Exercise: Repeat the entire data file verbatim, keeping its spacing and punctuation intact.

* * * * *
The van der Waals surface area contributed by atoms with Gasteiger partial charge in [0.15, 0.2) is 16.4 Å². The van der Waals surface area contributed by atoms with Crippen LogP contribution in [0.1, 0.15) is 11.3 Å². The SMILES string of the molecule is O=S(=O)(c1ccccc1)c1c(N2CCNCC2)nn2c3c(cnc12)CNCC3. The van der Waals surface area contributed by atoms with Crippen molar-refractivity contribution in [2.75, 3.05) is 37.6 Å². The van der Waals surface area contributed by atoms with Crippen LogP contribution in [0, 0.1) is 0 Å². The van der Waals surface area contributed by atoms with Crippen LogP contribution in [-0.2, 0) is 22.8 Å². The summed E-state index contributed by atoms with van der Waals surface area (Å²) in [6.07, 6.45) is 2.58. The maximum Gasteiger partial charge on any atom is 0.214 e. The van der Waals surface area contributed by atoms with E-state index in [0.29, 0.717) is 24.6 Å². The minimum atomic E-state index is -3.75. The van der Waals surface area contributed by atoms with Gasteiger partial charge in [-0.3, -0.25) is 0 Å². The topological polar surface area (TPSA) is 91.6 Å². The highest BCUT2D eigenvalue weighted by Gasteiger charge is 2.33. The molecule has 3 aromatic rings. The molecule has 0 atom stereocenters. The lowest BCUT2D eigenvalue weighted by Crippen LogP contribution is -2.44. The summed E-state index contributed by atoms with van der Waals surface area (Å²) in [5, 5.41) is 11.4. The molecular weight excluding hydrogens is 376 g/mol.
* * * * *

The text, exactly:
The van der Waals surface area contributed by atoms with Gasteiger partial charge in [0.15, 0.2) is 16.4 Å². The van der Waals surface area contributed by atoms with Crippen LogP contribution in [0.1, 0.15) is 11.3 Å². The SMILES string of the molecule is O=S(=O)(c1ccccc1)c1c(N2CCNCC2)nn2c3c(cnc12)CNCC3. The van der Waals surface area contributed by atoms with Crippen molar-refractivity contribution in [2.75, 3.05) is 37.6 Å². The van der Waals surface area contributed by atoms with Crippen LogP contribution in [0, 0.1) is 0 Å². The van der Waals surface area contributed by atoms with Crippen LogP contribution in [-0.2, 0) is 22.8 Å². The summed E-state index contributed by atoms with van der Waals surface area (Å²) in [6.07, 6.45) is 2.58. The maximum Gasteiger partial charge on any atom is 0.214 e. The van der Waals surface area contributed by atoms with E-state index in [0.29, 0.717) is 24.6 Å². The minimum atomic E-state index is -3.75. The van der Waals surface area contributed by atoms with Gasteiger partial charge in [-0.3, -0.25) is 0 Å². The topological polar surface area (TPSA) is 91.6 Å². The highest BCUT2D eigenvalue weighted by Gasteiger charge is 2.33. The molecule has 3 aromatic rings. The molecule has 0 atom stereocenters. The lowest BCUT2D eigenvalue weighted by Crippen LogP contribution is -2.44. The summed E-state index contributed by atoms with van der Waals surface area (Å²) in [5, 5.41) is 11.4. The molecular weight excluding hydrogens is 376 g/mol.